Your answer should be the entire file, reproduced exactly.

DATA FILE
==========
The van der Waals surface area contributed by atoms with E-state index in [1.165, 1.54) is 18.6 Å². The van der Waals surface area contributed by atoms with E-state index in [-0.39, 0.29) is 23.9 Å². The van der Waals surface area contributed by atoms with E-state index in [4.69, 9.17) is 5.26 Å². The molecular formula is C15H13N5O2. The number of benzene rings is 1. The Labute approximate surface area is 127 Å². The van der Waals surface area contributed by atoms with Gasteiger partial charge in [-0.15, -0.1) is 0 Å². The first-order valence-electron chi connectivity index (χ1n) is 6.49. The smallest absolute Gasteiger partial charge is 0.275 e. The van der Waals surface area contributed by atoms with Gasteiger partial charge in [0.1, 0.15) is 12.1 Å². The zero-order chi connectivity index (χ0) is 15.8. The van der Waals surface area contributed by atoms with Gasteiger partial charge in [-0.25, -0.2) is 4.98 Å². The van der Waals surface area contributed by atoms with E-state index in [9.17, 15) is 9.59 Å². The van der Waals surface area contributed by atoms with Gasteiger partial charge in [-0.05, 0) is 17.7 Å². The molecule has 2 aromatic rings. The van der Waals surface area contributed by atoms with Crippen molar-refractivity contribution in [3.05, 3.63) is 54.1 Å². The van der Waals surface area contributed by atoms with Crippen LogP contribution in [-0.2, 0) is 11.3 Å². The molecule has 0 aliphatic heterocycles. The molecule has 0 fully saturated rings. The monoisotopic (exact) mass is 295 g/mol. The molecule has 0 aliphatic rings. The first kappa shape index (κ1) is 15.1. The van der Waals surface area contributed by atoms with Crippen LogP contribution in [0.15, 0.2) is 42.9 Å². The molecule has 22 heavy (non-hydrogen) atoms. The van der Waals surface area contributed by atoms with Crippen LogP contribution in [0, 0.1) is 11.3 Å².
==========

The van der Waals surface area contributed by atoms with E-state index in [1.165, 1.54) is 18.6 Å². The van der Waals surface area contributed by atoms with E-state index in [-0.39, 0.29) is 23.9 Å². The van der Waals surface area contributed by atoms with E-state index in [4.69, 9.17) is 5.26 Å². The molecular formula is C15H13N5O2. The number of benzene rings is 1. The Labute approximate surface area is 127 Å². The van der Waals surface area contributed by atoms with Gasteiger partial charge in [-0.15, -0.1) is 0 Å². The first-order valence-electron chi connectivity index (χ1n) is 6.49. The smallest absolute Gasteiger partial charge is 0.275 e. The van der Waals surface area contributed by atoms with Gasteiger partial charge in [0.1, 0.15) is 12.1 Å². The zero-order chi connectivity index (χ0) is 15.8. The van der Waals surface area contributed by atoms with Gasteiger partial charge in [-0.25, -0.2) is 4.98 Å². The van der Waals surface area contributed by atoms with E-state index in [9.17, 15) is 9.59 Å². The van der Waals surface area contributed by atoms with Gasteiger partial charge in [-0.05, 0) is 17.7 Å². The molecule has 2 aromatic rings. The van der Waals surface area contributed by atoms with Crippen molar-refractivity contribution in [3.05, 3.63) is 54.1 Å². The van der Waals surface area contributed by atoms with Crippen LogP contribution in [-0.2, 0) is 11.3 Å². The molecule has 0 aliphatic heterocycles. The molecule has 0 fully saturated rings. The monoisotopic (exact) mass is 295 g/mol. The molecule has 0 aliphatic rings. The first kappa shape index (κ1) is 15.1. The van der Waals surface area contributed by atoms with Crippen LogP contribution in [0.15, 0.2) is 42.9 Å². The molecule has 22 heavy (non-hydrogen) atoms. The van der Waals surface area contributed by atoms with Crippen LogP contribution in [0, 0.1) is 11.3 Å².